OGDENSBURG — Local theater organization Ogdensburg Command Performances has been awarded $105,000 through the national Shuttered Venue Operators Grant program.
The money represents the largest single grant for OCP in the organization’s 58-year history and will help offset significant losses incurred during last year’s national pandemic shutdown. The OCP award is rooted in the much larger coronavirus relief package passed by Congress in December of 2020. That legislation directed some $16 billion in federal funding be available to concert halls and theaters forced to close during the COVID-19 pandemic.
The Shuttered Venue Operators Grant, or SVOG program, was seen as a lifeline to artists and business owners nationwide, who warned that without government help, live entertainment might not survive after the pandemic ended.
Ogdensburg Command Performances was no exception to that national narrative, and for more than a year was forced to endure the full brunt of the pandemic’s economic shutdown, according to Sally F. Palao, the not-for-profit’s long-serving administrator.
“We took a big financial hit over the past 15 months because we were not presenting at all,” said Mrs. Palao. “In every nuance of the word, our venue was completely ‘shuttered.’”
Mrs. Palao said the process of applying for the federal money was a daunting task, and one that was seen by many as a longshot. She said the SVOG application required compilation of numerous documents and complex financial records. In addition, there were technical glitches along the way.
“This recognition validates OCP nationally and reinforces the importance of what we’ve been doing at the local level in this community for almost 60 years,” Mrs. Palao said. On a personal level, I feel this is something the community can take great pride in, especially our dedicated team of volunteers, the Ogdensburg City School District, our ticket buyers, and donors.
She added, “Keep in mind that in order to receive this money we were competing with major performing arts venues across the country in places like New York City, Las Vegas, and Branson, Missouri.”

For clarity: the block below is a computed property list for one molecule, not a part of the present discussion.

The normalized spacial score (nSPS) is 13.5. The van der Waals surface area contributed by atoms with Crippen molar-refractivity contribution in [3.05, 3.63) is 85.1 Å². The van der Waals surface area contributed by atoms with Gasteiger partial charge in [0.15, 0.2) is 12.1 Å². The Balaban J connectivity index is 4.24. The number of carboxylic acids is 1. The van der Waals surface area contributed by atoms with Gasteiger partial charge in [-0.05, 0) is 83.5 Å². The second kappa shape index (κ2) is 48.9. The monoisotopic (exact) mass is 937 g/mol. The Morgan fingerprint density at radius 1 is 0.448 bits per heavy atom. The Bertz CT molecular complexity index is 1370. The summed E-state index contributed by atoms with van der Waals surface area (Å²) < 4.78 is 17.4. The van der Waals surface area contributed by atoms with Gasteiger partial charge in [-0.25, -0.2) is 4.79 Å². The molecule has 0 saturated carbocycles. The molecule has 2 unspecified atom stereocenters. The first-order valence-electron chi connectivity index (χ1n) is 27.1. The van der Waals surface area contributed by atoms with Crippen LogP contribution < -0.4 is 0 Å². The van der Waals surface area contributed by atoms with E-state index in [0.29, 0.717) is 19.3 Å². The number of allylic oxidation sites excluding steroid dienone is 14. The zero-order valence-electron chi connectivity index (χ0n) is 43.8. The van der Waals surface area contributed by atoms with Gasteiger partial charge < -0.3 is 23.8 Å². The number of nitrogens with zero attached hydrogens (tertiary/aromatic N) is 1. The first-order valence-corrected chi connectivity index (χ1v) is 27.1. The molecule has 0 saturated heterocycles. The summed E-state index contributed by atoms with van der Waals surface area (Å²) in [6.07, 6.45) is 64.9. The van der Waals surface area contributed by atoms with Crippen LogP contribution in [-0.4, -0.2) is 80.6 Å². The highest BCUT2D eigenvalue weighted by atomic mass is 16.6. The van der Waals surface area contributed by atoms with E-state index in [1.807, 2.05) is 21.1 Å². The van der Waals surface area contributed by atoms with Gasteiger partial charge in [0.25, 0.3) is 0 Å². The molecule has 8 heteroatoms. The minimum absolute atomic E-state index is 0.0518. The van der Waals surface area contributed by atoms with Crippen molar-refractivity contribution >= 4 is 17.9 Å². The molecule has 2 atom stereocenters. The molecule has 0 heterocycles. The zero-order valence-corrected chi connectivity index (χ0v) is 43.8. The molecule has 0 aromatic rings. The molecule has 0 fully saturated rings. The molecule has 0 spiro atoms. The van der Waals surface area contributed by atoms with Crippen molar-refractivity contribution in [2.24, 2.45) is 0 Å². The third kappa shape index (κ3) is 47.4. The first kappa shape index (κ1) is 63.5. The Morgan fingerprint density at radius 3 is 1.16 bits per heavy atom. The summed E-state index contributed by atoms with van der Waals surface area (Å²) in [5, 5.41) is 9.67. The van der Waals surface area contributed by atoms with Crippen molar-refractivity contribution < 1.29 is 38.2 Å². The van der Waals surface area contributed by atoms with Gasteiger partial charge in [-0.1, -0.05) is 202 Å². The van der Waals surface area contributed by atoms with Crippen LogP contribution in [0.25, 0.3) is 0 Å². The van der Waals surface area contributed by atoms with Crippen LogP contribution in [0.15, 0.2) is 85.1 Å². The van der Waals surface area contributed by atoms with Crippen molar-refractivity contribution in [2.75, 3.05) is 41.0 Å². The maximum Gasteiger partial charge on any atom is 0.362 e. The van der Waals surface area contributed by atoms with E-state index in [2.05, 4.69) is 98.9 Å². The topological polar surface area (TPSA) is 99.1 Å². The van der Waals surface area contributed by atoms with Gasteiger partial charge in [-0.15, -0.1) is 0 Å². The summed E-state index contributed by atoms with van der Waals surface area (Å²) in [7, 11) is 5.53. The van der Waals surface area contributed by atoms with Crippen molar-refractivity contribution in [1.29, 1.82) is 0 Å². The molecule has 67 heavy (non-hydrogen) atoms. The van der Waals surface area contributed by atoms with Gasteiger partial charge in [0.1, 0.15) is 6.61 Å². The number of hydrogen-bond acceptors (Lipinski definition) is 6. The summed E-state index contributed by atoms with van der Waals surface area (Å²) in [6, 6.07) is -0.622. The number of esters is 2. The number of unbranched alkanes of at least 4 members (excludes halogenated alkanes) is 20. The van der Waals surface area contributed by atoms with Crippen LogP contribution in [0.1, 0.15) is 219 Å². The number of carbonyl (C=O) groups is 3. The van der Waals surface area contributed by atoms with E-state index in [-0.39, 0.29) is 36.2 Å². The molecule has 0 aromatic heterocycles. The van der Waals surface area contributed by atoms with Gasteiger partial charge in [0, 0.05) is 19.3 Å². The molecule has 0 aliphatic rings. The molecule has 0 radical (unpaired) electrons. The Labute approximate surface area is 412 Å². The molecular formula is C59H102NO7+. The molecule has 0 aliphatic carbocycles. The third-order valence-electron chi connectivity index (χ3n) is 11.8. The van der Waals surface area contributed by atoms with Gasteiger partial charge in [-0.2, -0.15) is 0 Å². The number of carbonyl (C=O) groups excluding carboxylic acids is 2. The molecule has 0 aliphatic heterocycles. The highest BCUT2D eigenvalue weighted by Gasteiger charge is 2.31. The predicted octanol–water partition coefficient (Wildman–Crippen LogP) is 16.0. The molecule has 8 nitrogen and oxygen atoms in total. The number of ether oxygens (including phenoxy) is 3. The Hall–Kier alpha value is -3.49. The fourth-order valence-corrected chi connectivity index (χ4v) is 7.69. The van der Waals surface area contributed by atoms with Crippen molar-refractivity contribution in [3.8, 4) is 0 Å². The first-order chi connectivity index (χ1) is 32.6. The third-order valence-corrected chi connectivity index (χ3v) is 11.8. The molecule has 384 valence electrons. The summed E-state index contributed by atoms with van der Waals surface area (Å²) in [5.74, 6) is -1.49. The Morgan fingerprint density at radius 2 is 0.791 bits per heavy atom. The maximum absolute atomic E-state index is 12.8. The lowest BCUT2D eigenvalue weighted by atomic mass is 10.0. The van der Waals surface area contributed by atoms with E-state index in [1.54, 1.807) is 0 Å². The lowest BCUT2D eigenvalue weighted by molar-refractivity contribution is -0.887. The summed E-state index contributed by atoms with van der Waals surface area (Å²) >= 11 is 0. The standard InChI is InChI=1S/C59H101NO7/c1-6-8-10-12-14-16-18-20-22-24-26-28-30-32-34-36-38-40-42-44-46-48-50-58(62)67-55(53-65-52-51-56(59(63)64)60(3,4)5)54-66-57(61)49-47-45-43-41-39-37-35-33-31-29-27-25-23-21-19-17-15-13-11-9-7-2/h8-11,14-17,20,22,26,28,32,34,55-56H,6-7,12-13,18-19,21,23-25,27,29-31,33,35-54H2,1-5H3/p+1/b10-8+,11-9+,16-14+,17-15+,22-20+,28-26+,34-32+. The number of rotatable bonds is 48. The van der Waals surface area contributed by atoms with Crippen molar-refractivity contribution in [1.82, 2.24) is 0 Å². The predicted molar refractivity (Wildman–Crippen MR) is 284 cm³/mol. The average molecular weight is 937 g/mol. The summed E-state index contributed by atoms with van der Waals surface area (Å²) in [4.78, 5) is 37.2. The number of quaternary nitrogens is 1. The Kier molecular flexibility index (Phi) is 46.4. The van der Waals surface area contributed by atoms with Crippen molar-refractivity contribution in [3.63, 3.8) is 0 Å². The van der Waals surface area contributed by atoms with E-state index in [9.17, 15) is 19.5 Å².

While the money being awarded to OCP is a sizeable grant that will be used to offset losses to the organization, Mrs. Palao, said it represents only about a third of OCP’s annual budget.
“This is much needed money, but obviously it represents just a portion of our overall budget of more than $300,000,” she said. “During the 15 months we were shuttered we used much of our savings to remain solvent. This funding allows us to help replenish that loss moving forward.”
Mrs. Palao said it is important that OCP supporters realize that in the season ahead their support will continue to be greatly needed.
“The sale of tickets and ongoing donations are going to be paramount for the success of the 2021-22 season,” she said. “Because part of our mission is to keep professional live theater affordable, our ticket prices only cover a small portion of our expenses. That means that even during a typical year we must depend heavily on outside funding to remain solvent.”
Mrs. Palao said, “I do in fact believe that 2021-22 may be a make-or-break season as we approach our 60th year in 2023,” she said. “We survived a terrible year during the pandemic, but now we need continued support from our loyal ticket buyers and generous donors more than ever.”
According to the latest data available from the Small Business Administration, a total of 14,416 venues applied for SVOG relief funds, totaling $11.6 billion worth of requests. At the end of June just over 4,000 venues had received grant notification for a combined amount of roughly $5.8 billion, according to the SBA.
Under the SVOG program, businesses could apply for grants equal to 45% of their gross earned revenue for 2019 — up to $10 million.
Mrs. Palao said navigating the application process was difficult to say the least, but well worth the effort.
“It would have been difficult to survive another rough year because we depleted so much of our savings,” she said. “This grant really is a blessing that gives this Ogdensburg-based not-for-profit the ability to continue bringing affordable professional theater to this beautiful remote part of New York state.”
She added, “Ogdensburg Command Performances has been changing lives and opening the eyes of people in this region, one performance at a time, for nearly 60 years. That’s a legacy this community can be proud of and one we want to continue long into the future.”